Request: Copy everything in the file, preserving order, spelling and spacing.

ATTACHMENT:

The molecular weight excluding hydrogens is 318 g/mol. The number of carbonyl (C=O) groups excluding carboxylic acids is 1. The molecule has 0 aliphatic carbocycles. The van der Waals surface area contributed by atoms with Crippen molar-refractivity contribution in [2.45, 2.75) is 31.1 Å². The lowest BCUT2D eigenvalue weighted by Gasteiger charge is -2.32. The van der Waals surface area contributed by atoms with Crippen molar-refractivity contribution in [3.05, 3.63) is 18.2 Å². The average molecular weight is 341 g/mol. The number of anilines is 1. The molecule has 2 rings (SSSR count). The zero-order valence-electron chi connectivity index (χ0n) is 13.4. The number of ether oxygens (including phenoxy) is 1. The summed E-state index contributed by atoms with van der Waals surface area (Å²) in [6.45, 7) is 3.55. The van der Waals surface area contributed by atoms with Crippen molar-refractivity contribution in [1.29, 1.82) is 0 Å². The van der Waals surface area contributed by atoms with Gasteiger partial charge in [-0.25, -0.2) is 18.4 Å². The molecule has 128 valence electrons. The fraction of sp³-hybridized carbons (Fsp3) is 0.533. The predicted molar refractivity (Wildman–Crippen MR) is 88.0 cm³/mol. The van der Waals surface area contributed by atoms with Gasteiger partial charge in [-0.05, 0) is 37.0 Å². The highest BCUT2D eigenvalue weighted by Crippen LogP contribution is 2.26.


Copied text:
The molecular weight excluding hydrogens is 318 g/mol. The number of carbonyl (C=O) groups excluding carboxylic acids is 1. The molecule has 0 aliphatic carbocycles. The van der Waals surface area contributed by atoms with Crippen molar-refractivity contribution in [2.45, 2.75) is 31.1 Å². The lowest BCUT2D eigenvalue weighted by Gasteiger charge is -2.32. The van der Waals surface area contributed by atoms with Crippen molar-refractivity contribution in [3.05, 3.63) is 18.2 Å². The average molecular weight is 341 g/mol. The number of anilines is 1. The molecule has 2 rings (SSSR count). The zero-order valence-electron chi connectivity index (χ0n) is 13.4. The number of ether oxygens (including phenoxy) is 1. The summed E-state index contributed by atoms with van der Waals surface area (Å²) in [6.45, 7) is 3.55. The van der Waals surface area contributed by atoms with Crippen molar-refractivity contribution in [1.29, 1.82) is 0 Å². The van der Waals surface area contributed by atoms with Gasteiger partial charge in [-0.25, -0.2) is 18.4 Å². The molecule has 128 valence electrons. The fraction of sp³-hybridized carbons (Fsp3) is 0.533. The predicted molar refractivity (Wildman–Crippen MR) is 88.0 cm³/mol. The van der Waals surface area contributed by atoms with Gasteiger partial charge in [-0.05, 0) is 37.0 Å². The highest BCUT2D eigenvalue weighted by Crippen LogP contribution is 2.26.